Thank You for Tom and Jerry, Popeye and Millions of Memories!
The world is going through a crisis of identifying itself and finding out what matters. Everyone is busy in pursuit of success with the presumption that it would bring happiness. With the passing of time and achieving either what one aspired for or what one could do, the reality daunts and the quest for happiness gets reoriented. During this journey, many go through highs and lows and your search for external stimulation for happiness continues. More so when you are a child. Gone are the days when children used to go out for playing, not so uncommon to return with soiled clothes and get a good scolding from the parents. Not that with time, the bashings have reduced, they continue but the form and reasons may get changed. When one is stressed up, one would look for recouping by listening to a story, soothing music or watch a cartoon.
Cartoons play an important role in our lives. The way to display their expressions through art has been going on since the Palaeolithic age when humans used to draw on the walls of the caves. Over a period, humans have greatly increased the ways of expressing their feelings and imaginations. The word “Cartoon” came from the Italian word Cartone. The use of cartoon to mean a “humorous drawing” began in the 1800s. There was evidence recorded about a crude drawing of animals in which the illusion of motion given by drawing several pairs of legs, on the walls of caves near Altamira, Spain. In the beginning, the cartoon characters were drawn by using pencil or ink. With the growth of the movie industry, the animated features became box office hits and went on to win Oscars. Cartoons such as Scooby-Doo, Tom & Jerry, Road Runner, Looney Tunes, Mickey Mouse and many more have left their mark in the field of entertainment. But behind these developments are the highly gifted and talented people like Walt Disney, Chunk Jones, William Hanna, Walter Lantz and the one and only, Gene Deitch, Oscar-winning illustrator.
Born on 8 August 1924 in Chicago, Deitch shifted to Prague in 1959 after he fell in love and married Zdenka Najmanova, a fellow animator. Gene Deitch had directed around 113 popular cartoons like ‘Munro’, ‘Tom Terrific’, ‘Nudnik’ among many others. He started his career by writing and drawing the comic strips “The Real-Great Adventures of Terr’ble Thompson!, Hero of History”, starring a courageous child in fantastical adventures. Won the Oscar for his best-animated short subject “Munro”, Czechoslovak-American comedy in 1960. During 1961 to 1962 Deitch directed around 13 episodes of most famous ‘Tom & Jerry’ for MGM Studios and multiple episodes for ‘Popeye the Sailor’ for King Features Syndicate TV between in 1960 and 1963. “Nudnik”, one other animated series caught the attention of people across the world and aired on Cartoon Network in 1996.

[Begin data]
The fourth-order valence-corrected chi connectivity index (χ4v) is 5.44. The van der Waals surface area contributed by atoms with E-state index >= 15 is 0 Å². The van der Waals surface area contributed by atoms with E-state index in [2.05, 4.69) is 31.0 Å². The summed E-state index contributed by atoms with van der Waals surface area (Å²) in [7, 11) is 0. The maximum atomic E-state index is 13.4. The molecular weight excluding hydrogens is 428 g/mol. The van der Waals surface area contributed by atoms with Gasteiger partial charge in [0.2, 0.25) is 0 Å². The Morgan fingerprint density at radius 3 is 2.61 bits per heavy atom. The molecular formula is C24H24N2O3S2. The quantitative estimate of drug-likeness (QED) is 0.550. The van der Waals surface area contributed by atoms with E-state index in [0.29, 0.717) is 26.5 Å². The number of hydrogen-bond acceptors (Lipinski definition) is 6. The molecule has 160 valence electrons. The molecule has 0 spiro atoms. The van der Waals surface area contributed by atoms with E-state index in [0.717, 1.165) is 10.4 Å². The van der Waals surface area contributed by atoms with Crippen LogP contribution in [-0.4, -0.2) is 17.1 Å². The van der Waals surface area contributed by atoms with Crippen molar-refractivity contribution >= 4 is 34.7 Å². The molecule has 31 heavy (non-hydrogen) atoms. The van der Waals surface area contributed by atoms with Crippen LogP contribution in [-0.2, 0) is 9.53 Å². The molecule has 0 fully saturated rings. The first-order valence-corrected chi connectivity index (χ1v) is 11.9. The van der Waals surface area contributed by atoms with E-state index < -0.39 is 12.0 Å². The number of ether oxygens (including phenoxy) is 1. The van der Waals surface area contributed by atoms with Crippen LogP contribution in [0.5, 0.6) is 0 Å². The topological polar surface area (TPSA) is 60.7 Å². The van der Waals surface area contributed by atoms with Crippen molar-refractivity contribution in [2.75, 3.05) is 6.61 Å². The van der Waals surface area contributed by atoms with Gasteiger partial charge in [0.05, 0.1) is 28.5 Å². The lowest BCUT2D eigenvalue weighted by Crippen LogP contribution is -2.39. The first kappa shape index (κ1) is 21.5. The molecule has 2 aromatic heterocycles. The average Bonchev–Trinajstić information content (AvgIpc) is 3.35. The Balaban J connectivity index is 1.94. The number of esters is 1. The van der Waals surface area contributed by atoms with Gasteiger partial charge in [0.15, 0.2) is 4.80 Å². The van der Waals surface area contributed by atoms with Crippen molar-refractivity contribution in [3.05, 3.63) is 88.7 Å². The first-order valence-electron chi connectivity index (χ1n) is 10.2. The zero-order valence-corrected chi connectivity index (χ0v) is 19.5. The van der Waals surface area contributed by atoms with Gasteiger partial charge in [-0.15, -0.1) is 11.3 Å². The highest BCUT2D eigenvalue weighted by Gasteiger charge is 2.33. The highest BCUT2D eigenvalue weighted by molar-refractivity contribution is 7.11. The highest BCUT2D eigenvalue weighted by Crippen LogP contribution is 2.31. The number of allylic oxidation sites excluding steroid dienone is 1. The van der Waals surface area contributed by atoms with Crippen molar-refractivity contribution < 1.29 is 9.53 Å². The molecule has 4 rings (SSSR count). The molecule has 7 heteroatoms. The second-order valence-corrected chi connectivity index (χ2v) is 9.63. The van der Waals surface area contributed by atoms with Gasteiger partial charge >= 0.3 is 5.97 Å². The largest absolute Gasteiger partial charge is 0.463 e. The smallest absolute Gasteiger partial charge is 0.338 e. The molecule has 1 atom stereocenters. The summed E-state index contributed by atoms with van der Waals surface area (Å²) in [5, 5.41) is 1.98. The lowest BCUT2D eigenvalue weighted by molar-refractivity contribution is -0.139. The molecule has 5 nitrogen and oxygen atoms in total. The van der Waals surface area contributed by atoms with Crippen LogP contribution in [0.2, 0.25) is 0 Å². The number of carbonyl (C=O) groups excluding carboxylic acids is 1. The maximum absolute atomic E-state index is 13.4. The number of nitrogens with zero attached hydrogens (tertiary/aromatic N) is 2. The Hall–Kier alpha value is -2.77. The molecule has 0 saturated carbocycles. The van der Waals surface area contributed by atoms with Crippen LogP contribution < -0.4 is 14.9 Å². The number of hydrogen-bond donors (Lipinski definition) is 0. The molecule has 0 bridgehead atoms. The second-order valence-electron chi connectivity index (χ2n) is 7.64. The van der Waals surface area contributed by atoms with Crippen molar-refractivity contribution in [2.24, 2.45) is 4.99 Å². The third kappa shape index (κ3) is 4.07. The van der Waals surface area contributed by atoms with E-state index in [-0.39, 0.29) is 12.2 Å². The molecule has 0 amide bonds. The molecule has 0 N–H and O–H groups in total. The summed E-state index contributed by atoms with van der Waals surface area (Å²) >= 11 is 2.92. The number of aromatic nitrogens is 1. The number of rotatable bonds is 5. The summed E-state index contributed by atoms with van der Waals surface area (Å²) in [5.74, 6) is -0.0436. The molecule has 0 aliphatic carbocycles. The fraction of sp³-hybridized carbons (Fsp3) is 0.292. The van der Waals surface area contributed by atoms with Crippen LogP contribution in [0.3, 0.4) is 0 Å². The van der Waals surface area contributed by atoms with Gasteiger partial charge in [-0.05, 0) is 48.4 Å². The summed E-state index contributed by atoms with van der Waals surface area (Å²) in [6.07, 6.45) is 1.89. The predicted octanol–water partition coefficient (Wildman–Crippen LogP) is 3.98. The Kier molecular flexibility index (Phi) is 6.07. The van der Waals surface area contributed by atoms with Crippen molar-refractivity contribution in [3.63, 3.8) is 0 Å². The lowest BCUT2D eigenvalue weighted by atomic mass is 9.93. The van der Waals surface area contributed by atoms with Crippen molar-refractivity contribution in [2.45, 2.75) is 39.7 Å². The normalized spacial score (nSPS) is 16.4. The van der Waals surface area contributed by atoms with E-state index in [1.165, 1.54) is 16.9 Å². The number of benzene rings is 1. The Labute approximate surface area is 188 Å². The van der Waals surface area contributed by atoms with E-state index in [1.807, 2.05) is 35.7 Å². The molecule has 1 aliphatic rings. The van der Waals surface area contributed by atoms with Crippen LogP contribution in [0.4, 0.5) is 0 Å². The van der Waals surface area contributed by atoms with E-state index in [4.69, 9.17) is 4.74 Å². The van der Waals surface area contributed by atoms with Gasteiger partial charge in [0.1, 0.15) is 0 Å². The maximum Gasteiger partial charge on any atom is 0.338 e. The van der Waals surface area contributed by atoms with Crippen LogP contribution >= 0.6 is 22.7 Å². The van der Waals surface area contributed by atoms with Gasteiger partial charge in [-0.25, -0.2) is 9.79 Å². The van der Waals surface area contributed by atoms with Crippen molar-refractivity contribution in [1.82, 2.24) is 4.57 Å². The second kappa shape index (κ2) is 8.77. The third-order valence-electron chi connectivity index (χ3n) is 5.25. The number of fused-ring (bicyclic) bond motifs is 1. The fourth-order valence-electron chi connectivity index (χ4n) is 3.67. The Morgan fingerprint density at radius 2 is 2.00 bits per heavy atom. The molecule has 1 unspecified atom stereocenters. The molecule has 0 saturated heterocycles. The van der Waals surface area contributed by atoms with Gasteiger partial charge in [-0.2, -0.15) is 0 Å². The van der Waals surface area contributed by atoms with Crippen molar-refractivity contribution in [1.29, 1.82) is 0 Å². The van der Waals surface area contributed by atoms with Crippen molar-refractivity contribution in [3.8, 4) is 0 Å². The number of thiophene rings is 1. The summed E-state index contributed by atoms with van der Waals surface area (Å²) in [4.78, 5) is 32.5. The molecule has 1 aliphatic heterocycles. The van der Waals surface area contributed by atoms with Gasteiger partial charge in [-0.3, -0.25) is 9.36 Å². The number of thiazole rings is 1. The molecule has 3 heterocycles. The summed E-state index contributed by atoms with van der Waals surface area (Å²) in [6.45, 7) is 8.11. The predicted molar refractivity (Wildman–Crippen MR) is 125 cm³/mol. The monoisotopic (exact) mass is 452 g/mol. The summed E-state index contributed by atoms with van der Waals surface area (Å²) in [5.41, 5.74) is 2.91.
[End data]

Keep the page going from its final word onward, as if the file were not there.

Deitch in his memoir “For the Love of Prague” shared his experience of being what he called “the only free American living and working in Prague during 30 years of the Communist Party dictatorship”.
For many of the elder generation, exposure to cartoons is restricted to what used to come in newspapers. Many watching “Tom&Jerry” with children (perhaps more intensely), favourite amongst them are the characters Tom and Jerry, the intelligent “Jerry”, apparently dumb “Tom” and ever-threatening and guarding “Spike” or “Butch”. Maybe it is our psyche that led to many adoring the weak but intelligent “Jerry” and enjoying the troubles caused to “Tom”. While the creation of drawings and animation are outstanding, the building up of the characters and the life lessons it conveyed are many.
The greatness of the people is reflected in all what they do. How else we can reconcile to (what was reported as) Gene Deitch telling one of his friends that he is not affected by COVID19 and wanted it to be conveyed to the world. Interestingly one of his last FB postings (reproduced below) is about social distancing.
Gene 11 April 2020 at 20.23
Glad to Meet You! I agree! It’s a deal! I just watched Smrconish do a survey on a germ-free substitute for the age old HANDSHAKE. Here is my selfie suggestion, closely related, easy to learn. Palm up as in giving. Thumb up as in good wishes and high hope. Flick your wrist downwards as you do it.
A broader smile would be better.